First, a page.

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Text Illustrations
Phan Thi Kim Phuc

(Illustration from Still More Hot Illustrations for Youth Talks” Wayne Rice. Printed by Youth Specialties)


On June 8, 1972, a nine-year-old Vietnamese girl, her clothes flaming from gasoline bombs, fled the American-led assault on her village of Trang Bang. With her eyes screwed shut and her mouth spread wide in a scream of pain, she was captured on film in America’s most remembered Vietnam wartime photo.

In Officer John Plummer’s nightmares, this picture flashed huge, in black and white, to a sound track of children screaming. His order had directed bombers to shower Kim Phuc’s village with the chemical explosives. For years, guilt over destroying and maiming the villagers haunted the officer. Women and alcohol were his escape of choice.

Twenty years after the destruction of the village, Officer Plummer asked Christ to take control of his life, unleashing God’s ultimate power to end guilt. Although free from guilt, he carried inside himself scars somehow linked to the thick, white scars on the neck, arm, and back of the now-grown Vietnamese girl. Six years later, Plummer knew he needed to find her. In an effort to meet her face to face, he tracked her down while she was visiting America.

Unlike the June 1972 event, no photographer captured the moment when Plummer explained to Kim Phuc who he was. But in the middle of a busy sidewalk, the soldier, now 49 years old, and the child, now 33 years old, embraced. “She just opened her arms to me.” Plummer later said, “I fell into her arms sobbing. All I could say is, ‘I’m so sorry, I’m just so sorry.’”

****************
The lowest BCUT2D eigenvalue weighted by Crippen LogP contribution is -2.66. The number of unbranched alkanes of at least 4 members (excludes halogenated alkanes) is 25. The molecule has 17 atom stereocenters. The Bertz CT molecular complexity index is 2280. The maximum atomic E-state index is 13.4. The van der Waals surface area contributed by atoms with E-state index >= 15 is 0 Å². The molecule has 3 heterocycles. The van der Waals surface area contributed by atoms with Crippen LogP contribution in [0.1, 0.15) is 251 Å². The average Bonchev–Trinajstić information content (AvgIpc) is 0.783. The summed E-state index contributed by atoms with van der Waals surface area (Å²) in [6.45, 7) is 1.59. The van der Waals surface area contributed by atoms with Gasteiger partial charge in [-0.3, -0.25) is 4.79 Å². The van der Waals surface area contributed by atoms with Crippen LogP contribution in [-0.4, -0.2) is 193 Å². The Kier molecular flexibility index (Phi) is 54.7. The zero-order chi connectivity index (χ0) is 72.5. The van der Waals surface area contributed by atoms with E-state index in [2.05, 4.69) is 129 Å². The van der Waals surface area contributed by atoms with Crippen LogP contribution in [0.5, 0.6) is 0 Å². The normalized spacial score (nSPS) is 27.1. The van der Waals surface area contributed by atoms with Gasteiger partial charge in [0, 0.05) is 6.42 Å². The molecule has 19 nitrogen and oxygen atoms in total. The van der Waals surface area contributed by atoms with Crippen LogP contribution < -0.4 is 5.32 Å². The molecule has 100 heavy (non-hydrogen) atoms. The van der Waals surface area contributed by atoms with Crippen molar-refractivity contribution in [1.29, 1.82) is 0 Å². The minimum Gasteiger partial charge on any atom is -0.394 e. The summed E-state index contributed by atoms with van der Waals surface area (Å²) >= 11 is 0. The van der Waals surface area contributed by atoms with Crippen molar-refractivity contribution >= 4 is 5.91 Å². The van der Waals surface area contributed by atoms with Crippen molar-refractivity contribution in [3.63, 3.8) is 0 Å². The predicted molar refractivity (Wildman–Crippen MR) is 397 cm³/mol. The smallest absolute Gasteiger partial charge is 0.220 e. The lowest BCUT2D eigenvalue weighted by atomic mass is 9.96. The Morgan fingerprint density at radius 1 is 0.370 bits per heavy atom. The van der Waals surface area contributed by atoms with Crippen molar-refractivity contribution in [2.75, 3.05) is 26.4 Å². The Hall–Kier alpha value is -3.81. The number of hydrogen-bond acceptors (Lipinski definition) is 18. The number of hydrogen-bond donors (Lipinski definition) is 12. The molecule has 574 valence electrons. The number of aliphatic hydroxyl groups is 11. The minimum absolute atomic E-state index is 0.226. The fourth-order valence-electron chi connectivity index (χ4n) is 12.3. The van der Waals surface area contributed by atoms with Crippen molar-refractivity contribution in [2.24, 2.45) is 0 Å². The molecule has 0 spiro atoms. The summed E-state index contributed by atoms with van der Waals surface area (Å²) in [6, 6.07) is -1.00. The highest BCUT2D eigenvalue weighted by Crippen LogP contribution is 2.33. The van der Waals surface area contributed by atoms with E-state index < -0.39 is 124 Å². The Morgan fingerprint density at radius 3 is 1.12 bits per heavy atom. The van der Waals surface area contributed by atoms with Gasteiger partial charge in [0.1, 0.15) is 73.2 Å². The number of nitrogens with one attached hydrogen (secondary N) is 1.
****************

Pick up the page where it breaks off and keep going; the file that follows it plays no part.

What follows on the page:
“It’s all right,” she replied as she patted Plummer’s back. “I forgive. I forgive.”

Kim went on to survive although it took 14 months of painful rehabilitation to treat the third degree burns that was over more than half of her body.

Kim is now a Canadian citizen and shares her thoughts on survival and inspiration. She has traveled all over the world, meeting and talking with people about peace. She is now a Goodwill Ambassador for the United Nations Educational, Scientific and Cultural Organization (UNESCO).

She has forgiven, but has not forgotten, and in a commemorative ceremony to the Vietnam War she publicly pardoned the person who had launched the napalm bombing on her village in Vietnam. Ever since, she has dedicated her life to promoting peace, and to this end she founded the “Kim Phuc Phan Thi Foundation” (kimfoundmullC@aprint.ca). This foundation helps children who are victims of war everywhere by providing medical and psychological help to surmount their traumatic experiences.

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